Parashat Emor Of Suffering and Redemption

Rabbi Nehemiah’s interpretation provides a glimpse into the lives of the sages during the era of the Roman Empire, when there were decrees forbidding Jews from observing religious commandments.

Yakov Z. Meyer
A Galilee vineyard which supplies Chillag with grapes.
A Galilee vineyard which supplies Chillag with grapes.
Yakov Z. Meyer

In Psalms 12:2, the narrator turns to God, beseeching him: “Help, Lord; for the godly man ceaseth; for the faithful fail from among the children of men.” The chief flaw the narrator finds among the people he speaks of is found in the nature of the words they speak: “They speak falsehood every one with his neighbor; with flattering lip, and with a double heart, do they speak” (Ps. 12:3). The narrator thus wishes: “May the Lord cut off all flattering lips, the tongue that speaketh proud things!” (12:4).

For their part, these mendacious individuals believe that their source of strength can be found in their verbal ability: “Who have said: ‘Our tongue will we make mighty; our lips are with us: who is lord over us?’” (12:5). But God goes on to silence the people and to issue a declaration: “‘For the oppression of the poor, for the sighing of the needy, now will I arise,’ saith the Lord, ‘I will set him in safety at whom they puff’” (12:6).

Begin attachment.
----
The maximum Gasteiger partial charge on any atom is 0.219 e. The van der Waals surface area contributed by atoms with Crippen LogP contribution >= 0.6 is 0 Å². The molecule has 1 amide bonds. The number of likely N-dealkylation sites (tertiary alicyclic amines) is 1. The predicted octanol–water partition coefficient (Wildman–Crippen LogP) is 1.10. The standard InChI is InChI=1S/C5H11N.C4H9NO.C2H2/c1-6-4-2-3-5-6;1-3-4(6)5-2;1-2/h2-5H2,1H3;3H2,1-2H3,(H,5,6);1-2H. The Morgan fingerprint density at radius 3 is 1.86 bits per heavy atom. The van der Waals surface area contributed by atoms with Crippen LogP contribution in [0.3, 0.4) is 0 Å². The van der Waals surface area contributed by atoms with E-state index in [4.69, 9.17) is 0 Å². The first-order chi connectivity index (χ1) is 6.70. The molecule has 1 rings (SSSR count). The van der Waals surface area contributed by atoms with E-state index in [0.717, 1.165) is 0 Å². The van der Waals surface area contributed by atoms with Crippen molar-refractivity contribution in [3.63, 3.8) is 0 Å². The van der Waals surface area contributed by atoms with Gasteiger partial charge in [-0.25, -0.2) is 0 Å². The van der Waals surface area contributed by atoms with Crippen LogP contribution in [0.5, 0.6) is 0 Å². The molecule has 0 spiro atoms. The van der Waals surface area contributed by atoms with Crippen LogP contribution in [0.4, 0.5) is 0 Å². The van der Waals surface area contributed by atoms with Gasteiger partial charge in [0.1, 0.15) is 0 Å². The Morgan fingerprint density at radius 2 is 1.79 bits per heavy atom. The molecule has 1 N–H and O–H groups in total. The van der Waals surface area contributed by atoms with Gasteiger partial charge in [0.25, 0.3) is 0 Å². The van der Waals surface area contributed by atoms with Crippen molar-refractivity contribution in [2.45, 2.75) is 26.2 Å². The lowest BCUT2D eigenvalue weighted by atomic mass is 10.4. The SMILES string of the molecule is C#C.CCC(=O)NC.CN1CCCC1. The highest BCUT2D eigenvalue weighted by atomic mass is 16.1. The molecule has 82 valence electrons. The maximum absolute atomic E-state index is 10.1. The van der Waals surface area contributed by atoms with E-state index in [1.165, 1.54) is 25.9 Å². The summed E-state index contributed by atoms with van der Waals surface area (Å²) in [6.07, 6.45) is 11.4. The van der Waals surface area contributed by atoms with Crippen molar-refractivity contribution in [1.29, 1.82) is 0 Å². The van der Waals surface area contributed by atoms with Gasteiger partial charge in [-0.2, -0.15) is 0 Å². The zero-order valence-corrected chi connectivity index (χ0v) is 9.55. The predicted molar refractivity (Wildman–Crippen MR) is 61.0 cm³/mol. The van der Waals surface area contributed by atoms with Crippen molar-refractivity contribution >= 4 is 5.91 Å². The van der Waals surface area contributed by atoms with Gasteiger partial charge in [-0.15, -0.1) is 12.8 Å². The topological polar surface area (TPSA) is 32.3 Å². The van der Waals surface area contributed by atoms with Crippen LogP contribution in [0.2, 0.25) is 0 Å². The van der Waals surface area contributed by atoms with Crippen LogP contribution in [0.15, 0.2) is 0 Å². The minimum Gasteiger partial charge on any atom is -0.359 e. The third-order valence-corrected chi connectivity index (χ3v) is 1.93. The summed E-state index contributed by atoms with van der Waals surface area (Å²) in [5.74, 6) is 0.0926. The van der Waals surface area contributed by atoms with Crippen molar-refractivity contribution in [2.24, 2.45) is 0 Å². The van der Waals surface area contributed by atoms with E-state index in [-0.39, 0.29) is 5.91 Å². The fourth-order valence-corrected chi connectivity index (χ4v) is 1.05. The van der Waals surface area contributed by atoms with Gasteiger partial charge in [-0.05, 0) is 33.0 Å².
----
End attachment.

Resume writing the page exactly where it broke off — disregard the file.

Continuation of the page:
The narrator then emphasizes the sharp contrast between the words of the liars, which lead to injustice, and God’s words: “The words of the Lord are pure words, as silver tried in a crucible on the earth, refined seven times.” God will protect the poor, proclaims the narrator: “Thou wilt keep them, O Lord; Thou wilt preserve us from this generation forever” (12:7-8).

The narrator is troubled by an unjust world, yet he believes that one day God will utter his mighty words, will reveal the purity of those words and will redeem the world.

The sages consider Psalm 12 to be illustrative when considering the opening of this week’s portion, Parashat Emor (Leviticus 21:1-24:23), which lists various commandments under the rubric, “Speak unto the priests the sons of Aaron” (Leviticus 21:1) and which, they argue in the midrashic work Vayikra Rabbah, offers an example of God’s pure words. At the end of the midrashic passage, two rabbis argue over the interpretation of the final verse in Psalm 12, which describes the world that will exist after God redeems it: “The wicked walk on every side, when vileness is exalted [keroom] among the sons of men” (Ps. 12:9).